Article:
A Canadian woman has given birth to extremely rare identical quadruplets.
The four girls were born at a US hospital because there was no space available at Canadian neonatal intensive care units.
Karen Jepp and her husband JP, of Calgary, were taken to a Montana hospital where the girls were delivered two months early by Caesarean section.
Autumn, Brooke, Calissa and Dahlia are in good condition at Benefis Hospital in Great Falls, Montana.
'One in 13 million'
A medical team and space for the babies had been organised for the Jepp family at the Foothills Medical Centre in Calgary but several other babies were born unexpectedly early, filling the neonatal intensive care unit.
Health officials said they checked every other neonatal intensive care unit in Canada but none had space.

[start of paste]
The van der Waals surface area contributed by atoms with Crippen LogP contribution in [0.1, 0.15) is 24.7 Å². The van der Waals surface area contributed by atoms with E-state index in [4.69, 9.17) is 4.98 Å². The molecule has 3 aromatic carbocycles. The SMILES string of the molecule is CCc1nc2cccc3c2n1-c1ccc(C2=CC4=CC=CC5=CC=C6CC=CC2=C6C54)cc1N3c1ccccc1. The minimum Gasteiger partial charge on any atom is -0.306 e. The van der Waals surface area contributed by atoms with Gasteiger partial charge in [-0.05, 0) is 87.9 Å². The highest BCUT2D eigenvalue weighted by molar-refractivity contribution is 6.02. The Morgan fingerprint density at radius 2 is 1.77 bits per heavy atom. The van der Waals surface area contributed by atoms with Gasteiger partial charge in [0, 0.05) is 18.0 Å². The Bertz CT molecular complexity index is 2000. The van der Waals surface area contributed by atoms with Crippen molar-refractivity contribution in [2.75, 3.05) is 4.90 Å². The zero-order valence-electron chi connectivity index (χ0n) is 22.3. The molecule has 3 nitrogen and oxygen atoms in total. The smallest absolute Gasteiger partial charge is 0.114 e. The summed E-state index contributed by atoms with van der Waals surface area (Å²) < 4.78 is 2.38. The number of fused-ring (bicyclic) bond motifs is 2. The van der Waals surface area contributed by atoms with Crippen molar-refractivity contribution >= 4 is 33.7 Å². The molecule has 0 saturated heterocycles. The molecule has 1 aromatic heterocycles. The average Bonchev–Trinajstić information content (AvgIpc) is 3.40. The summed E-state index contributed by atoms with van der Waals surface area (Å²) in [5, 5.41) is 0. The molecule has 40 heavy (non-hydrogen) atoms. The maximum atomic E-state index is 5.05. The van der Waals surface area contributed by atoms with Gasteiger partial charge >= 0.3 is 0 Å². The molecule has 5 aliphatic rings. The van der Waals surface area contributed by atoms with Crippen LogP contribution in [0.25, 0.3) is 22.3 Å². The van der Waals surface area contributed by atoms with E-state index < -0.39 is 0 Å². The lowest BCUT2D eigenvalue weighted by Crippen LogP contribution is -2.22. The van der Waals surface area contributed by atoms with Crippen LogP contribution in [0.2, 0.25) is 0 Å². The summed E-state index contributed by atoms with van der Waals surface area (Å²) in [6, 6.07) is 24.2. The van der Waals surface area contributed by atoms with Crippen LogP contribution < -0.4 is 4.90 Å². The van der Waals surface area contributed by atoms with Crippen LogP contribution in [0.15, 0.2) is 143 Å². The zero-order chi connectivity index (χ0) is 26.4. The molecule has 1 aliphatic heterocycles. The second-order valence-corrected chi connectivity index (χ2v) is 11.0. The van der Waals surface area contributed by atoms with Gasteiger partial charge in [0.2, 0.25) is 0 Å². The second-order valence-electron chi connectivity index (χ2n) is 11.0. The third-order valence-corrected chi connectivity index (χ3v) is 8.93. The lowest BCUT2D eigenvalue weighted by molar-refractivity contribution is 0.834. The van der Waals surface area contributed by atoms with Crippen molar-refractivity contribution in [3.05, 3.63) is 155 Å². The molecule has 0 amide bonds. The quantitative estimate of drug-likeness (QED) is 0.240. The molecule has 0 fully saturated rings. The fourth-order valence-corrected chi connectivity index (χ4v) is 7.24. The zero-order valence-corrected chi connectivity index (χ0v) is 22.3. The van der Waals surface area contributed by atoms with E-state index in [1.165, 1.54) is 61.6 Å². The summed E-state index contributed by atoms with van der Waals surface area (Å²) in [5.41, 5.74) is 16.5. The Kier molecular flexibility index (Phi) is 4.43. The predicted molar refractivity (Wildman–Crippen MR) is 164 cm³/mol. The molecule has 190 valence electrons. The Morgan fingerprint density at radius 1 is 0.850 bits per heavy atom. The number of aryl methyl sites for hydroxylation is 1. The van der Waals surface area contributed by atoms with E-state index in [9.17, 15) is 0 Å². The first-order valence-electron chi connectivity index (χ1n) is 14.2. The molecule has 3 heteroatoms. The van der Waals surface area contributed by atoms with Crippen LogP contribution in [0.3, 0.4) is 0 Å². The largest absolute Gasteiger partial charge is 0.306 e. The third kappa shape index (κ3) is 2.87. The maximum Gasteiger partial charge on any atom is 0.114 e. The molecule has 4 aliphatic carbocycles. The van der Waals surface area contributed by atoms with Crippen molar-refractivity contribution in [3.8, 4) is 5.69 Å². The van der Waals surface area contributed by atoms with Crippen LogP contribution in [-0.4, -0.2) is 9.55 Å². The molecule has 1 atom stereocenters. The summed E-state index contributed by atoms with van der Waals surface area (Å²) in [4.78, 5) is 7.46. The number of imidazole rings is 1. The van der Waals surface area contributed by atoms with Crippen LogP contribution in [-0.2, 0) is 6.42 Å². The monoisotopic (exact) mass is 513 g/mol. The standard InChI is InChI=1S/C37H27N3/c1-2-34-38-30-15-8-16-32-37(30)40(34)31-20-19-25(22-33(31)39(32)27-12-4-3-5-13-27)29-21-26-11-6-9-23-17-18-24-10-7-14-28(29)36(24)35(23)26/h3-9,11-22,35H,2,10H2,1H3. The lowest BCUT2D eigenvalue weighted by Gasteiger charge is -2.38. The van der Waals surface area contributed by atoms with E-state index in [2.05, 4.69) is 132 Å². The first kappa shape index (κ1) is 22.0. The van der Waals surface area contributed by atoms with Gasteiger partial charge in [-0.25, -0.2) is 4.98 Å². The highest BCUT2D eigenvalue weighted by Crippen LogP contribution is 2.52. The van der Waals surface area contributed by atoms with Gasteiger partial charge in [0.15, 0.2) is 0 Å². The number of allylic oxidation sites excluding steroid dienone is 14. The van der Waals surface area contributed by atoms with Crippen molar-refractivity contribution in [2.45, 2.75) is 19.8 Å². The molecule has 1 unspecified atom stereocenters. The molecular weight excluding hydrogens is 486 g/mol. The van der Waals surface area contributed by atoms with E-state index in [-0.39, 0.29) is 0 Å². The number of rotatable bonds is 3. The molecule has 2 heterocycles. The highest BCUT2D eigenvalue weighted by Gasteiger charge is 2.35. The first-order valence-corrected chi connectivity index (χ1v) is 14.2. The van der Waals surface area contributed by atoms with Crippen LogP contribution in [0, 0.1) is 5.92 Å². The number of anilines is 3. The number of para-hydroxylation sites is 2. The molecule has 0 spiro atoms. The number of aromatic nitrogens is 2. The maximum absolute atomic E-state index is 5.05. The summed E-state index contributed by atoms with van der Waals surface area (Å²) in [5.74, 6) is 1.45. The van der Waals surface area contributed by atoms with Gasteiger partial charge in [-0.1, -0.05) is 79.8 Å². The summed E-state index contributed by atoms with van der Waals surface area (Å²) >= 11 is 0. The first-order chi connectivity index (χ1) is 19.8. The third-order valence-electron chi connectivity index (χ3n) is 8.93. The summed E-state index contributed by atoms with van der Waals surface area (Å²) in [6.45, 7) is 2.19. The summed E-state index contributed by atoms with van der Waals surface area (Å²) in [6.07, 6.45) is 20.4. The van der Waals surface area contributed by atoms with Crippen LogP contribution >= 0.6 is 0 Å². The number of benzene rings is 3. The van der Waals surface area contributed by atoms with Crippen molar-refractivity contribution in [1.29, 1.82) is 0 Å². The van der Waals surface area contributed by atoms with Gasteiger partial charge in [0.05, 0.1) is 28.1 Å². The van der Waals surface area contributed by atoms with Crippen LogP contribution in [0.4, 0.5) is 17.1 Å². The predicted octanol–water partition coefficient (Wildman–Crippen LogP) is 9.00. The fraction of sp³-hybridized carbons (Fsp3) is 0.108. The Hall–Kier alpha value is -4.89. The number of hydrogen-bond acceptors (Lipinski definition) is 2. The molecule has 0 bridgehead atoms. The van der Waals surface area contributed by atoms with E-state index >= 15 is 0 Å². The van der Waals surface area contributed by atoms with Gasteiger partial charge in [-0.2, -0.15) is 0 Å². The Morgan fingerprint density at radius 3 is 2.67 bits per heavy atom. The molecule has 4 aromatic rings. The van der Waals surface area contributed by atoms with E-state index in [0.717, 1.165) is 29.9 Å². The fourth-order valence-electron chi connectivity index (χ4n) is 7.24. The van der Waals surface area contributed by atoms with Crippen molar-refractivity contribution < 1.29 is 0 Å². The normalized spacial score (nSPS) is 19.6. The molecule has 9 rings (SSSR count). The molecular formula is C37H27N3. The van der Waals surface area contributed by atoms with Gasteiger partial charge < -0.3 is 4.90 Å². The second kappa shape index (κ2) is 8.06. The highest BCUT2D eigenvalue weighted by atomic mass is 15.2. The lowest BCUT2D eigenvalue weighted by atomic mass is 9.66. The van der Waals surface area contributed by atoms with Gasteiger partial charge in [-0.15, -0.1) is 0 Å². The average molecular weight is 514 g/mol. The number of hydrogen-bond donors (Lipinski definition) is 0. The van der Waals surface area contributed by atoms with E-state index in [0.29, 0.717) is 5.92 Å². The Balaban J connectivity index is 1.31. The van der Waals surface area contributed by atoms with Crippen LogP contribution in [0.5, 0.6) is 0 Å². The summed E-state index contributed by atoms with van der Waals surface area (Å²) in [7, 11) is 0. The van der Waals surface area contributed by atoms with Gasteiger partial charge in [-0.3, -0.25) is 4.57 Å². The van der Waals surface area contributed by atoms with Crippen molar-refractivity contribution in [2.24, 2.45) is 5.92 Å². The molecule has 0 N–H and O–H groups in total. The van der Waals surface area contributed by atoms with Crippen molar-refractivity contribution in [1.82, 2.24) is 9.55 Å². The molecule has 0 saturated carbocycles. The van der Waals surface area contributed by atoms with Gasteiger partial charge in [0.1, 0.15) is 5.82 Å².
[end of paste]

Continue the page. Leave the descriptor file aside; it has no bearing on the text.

The Jepps, a nurse and a respiratory technician were flown 500km (310 miles) to the Montana hospital, the closest in the US, where the quadruplets were born on Sunday.
Their weights at birth ranged from 1.07kg (two pounds six ounces) to 1.33kg (two pounds 15 ounces) but they did not need to be put on a respirator.
The girls were conceived naturally.
Doctors say the chances of having naturally-conceived identical quadruplets is one in 13 million.
Mrs Jepp told Canada's Globe and Mail newspaper that the last couple of weeks had been "really tough".
"We're in another country. We're just trying to get through the next few days. We need to get back home."
She said they expected to be transferred to Calgary very soon but the girls will have to spend another four to six weeks in hospital.
The family are looking for a bigger house for their newly-expanded family, a relative told the Globe and Mail.
The quadruplets have a two-year-old brother, Simon.